Monk Tributes, Innovative Pairings Give Spark to Hyde Park Jazz Fest

DownBeat Magazine

by Michael Jackson

The 11th annual Hyde Park Jazz Festival, populating a dozen varied venues amid the picturesque splendor of the festival’s namesake neighborhood on the South Side of Chicago, proved as stimulating as ever this time around (Sept. 23–24). Programmed for the sixth year by the astute, visionary Kate Dumbleton—and assisted by music manager Carolyn Albritton, managing director Olivia Junell and stalwart new operations manager Dave Rempis, among others—the HPJF is unlike any other festival in its intensity and pace. Its principal hit: an offering of 30 presentations between 1 p.m. and midnight on Sept. 23.

The overlaps of concerts are carefully timed so that it is possible to catch portions of some simultaneous sets if you are a fast walker, but completists will be frustrated.

Despite the out of town stars that brightened the diverse bill (including Bill McHenry and Andrew Cyrille, Amina Claudine Myers, Jeremy Pelt, Oliver Lake, Joe Locke and Warren Wolf, plus the Malian musicians who collaborated with Nicole Mitchell), it was the local duo of Nick Mazzarella and Tomeka Reid at DuSable Museum that most impressed. Altoist Mazzarella was last heard in such a context at the HPJF alongside one of the festival’s regular fixtures, drummer Dana Hall. (In fact, Hall, performing solo, preceded Mazzarella’s set with cellist Reid on the DuSable stage.)

Review: Hyde Park Jazz Fest animates a neighborhood

Chicago Tribune

by Howard Reich

Two world premieres, one piano colossus, a brilliant look at Thelonious Monk and a couple of vibraphonists swinging hard in a house of worship.

Now that’s a jazz festival — more specifically, the 11th annual Hyde Park Jazz Festival, which ends Sunday.

As always, the event unfolded smoothly, albeit with one surprising misstep: Audience members were allowed to sit on the stairs that form the aisles of the Logan Center Performance Hall, an obvious safety hazard.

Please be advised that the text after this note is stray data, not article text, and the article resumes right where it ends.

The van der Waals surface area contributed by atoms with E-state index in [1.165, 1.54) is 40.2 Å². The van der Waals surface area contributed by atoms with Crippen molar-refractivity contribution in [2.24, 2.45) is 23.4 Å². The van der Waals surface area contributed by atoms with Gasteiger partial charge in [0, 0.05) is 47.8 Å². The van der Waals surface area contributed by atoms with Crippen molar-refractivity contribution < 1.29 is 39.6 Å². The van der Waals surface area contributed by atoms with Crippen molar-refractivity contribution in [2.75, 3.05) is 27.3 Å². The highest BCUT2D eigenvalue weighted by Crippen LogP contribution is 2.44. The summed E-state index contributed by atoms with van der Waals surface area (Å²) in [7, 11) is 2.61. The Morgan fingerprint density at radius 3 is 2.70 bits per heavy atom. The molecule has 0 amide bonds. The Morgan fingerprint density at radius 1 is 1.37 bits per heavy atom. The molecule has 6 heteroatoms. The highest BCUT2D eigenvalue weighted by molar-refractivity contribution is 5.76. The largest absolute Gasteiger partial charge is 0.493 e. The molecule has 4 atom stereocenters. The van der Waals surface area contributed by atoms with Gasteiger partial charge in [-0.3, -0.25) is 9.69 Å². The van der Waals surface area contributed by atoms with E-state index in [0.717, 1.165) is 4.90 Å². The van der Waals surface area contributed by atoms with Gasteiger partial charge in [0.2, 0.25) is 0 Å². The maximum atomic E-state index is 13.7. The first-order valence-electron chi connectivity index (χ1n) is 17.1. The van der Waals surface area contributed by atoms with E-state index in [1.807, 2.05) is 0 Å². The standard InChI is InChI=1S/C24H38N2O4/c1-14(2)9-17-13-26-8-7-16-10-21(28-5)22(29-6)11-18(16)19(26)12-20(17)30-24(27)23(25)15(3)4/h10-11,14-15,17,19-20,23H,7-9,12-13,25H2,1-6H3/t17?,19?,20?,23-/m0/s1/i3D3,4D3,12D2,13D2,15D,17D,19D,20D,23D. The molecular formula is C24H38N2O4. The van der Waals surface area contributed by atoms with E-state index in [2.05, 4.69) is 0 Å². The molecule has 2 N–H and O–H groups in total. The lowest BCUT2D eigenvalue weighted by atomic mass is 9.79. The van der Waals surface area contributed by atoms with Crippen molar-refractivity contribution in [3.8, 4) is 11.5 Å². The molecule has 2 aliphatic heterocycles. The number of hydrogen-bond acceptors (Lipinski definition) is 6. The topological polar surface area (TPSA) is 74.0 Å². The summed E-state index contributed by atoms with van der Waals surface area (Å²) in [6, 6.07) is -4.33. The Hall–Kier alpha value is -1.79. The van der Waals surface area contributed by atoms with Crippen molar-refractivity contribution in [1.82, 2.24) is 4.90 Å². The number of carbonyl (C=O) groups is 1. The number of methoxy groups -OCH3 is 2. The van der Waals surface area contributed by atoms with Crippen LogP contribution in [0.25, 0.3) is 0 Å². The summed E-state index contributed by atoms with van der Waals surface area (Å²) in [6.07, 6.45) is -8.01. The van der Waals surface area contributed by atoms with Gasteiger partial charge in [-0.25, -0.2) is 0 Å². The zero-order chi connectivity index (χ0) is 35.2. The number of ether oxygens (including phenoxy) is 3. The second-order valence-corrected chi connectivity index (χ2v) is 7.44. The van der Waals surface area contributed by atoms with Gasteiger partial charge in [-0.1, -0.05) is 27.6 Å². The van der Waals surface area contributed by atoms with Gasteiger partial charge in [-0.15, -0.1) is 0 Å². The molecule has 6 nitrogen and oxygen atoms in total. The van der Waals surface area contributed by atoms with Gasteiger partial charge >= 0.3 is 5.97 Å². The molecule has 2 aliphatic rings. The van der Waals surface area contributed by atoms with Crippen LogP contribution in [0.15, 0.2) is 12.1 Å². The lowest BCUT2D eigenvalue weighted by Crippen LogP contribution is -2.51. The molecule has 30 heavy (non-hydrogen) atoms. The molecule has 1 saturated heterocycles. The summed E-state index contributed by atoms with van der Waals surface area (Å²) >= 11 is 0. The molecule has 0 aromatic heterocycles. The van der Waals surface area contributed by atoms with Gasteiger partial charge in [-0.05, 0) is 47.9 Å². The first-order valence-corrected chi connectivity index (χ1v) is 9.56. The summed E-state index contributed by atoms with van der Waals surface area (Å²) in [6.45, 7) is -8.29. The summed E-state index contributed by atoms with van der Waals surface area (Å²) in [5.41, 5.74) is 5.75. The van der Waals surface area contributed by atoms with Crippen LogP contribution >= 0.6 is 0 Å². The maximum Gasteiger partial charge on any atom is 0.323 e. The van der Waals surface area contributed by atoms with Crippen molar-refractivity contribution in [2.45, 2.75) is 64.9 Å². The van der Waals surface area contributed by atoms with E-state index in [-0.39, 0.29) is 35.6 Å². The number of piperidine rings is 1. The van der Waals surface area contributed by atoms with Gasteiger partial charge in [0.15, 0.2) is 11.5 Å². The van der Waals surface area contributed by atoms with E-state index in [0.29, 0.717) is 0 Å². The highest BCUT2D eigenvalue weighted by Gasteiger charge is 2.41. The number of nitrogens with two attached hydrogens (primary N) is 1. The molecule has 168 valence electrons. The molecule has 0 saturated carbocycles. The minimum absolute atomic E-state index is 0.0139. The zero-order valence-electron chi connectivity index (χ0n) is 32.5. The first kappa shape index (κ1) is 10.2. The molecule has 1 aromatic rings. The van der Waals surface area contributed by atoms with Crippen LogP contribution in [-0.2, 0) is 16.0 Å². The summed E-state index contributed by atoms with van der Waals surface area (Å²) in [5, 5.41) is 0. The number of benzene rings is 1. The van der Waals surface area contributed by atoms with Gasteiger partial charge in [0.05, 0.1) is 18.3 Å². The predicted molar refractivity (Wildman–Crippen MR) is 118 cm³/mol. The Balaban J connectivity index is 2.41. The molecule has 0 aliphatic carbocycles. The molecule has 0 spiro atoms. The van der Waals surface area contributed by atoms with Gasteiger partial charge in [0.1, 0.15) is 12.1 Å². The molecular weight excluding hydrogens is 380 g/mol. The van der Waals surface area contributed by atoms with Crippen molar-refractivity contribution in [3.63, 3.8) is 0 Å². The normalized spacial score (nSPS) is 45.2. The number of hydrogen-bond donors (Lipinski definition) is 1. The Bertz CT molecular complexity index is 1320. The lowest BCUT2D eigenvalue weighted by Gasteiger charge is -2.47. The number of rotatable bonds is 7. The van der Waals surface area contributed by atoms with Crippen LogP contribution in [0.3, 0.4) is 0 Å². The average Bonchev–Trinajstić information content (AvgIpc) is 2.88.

Otherwise, though, Chicago’s most appealing jazz festival turned several blocks of Hyde Park into a sprawling musical nexus.

Here’s a diary of Saturday’s highlights:

Your guide to the Hyde Park Jazz Festival

Chicago Tribune

by Howard Reich

In 2007, when a group of South Side visionaries launched the Hyde Park Jazz Festival, they hoped to bring long overdue attention to a neighborhood rich in jazz history.

“There are so many people in Chicago who simply don’t go south of Roosevelt Road,” James Wagner, one of the co-founders of the festival, told me at the time.

“On the North Side, a lot of people just don’t think of it.”

Since then, the Hyde Park Jazz Festival has become a magnet for thousands of listeners each fall, the 11th annual event featuring Chicago and visiting musicians on several stages this weekend.

Following are one listener’s picks for the most promising sets, the music unfolding at several Hyde Park venues on Saturday and on two outdoor stages on the Midway Plaisance (one named for Wagner, who died in 2009) on Saturday and Sunday. All performances are free; the music plays from 1 p.m. to midnight Saturday and 1 to 7 p.m. Sunday; for more information, visit www.hydeparkjazzfestival.org.